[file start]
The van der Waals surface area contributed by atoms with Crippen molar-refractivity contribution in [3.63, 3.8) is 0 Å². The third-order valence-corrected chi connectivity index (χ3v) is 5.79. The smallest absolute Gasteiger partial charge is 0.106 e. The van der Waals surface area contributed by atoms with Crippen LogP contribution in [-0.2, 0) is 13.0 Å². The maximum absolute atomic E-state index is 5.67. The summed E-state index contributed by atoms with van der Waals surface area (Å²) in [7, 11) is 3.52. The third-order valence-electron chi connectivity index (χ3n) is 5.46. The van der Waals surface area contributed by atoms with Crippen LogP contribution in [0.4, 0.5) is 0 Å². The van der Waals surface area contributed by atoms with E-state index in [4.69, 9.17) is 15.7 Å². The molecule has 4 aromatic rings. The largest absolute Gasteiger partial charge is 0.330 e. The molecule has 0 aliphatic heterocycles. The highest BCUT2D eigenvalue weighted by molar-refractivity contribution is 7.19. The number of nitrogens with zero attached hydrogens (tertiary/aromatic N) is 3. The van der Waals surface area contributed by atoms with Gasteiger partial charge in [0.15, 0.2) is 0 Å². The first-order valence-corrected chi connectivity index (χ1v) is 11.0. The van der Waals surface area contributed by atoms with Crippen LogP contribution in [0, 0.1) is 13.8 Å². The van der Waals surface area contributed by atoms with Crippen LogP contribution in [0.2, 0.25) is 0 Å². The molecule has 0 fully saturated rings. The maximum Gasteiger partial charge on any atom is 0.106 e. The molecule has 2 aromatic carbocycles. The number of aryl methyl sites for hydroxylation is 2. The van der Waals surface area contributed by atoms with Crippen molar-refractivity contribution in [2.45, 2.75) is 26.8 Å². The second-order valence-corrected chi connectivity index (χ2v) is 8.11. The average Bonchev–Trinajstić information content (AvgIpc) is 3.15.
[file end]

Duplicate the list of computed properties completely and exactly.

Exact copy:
The van der Waals surface area contributed by atoms with Crippen molar-refractivity contribution in [3.63, 3.8) is 0 Å². The third-order valence-corrected chi connectivity index (χ3v) is 5.79. The smallest absolute Gasteiger partial charge is 0.106 e. The van der Waals surface area contributed by atoms with Crippen LogP contribution in [-0.2, 0) is 13.0 Å². The maximum absolute atomic E-state index is 5.67. The summed E-state index contributed by atoms with van der Waals surface area (Å²) in [7, 11) is 3.52. The third-order valence-electron chi connectivity index (χ3n) is 5.46. The van der Waals surface area contributed by atoms with Crippen LogP contribution in [0.4, 0.5) is 0 Å². The van der Waals surface area contributed by atoms with E-state index in [4.69, 9.17) is 15.7 Å². The molecule has 4 aromatic rings. The largest absolute Gasteiger partial charge is 0.330 e. The molecule has 0 aliphatic heterocycles. The highest BCUT2D eigenvalue weighted by molar-refractivity contribution is 7.19. The number of nitrogens with zero attached hydrogens (tertiary/aromatic N) is 3. The van der Waals surface area contributed by atoms with Gasteiger partial charge in [0.15, 0.2) is 0 Å². The first-order valence-corrected chi connectivity index (χ1v) is 11.0. The van der Waals surface area contributed by atoms with Crippen LogP contribution in [0, 0.1) is 13.8 Å². The van der Waals surface area contributed by atoms with Crippen LogP contribution in [0.2, 0.25) is 0 Å². The molecule has 0 fully saturated rings. The maximum Gasteiger partial charge on any atom is 0.106 e. The molecule has 2 aromatic carbocycles. The number of aryl methyl sites for hydroxylation is 2. The van der Waals surface area contributed by atoms with Crippen molar-refractivity contribution in [2.45, 2.75) is 26.8 Å². The second-order valence-corrected chi connectivity index (χ2v) is 8.11. The average Bonchev–Trinajstić information content (AvgIpc) is 3.15.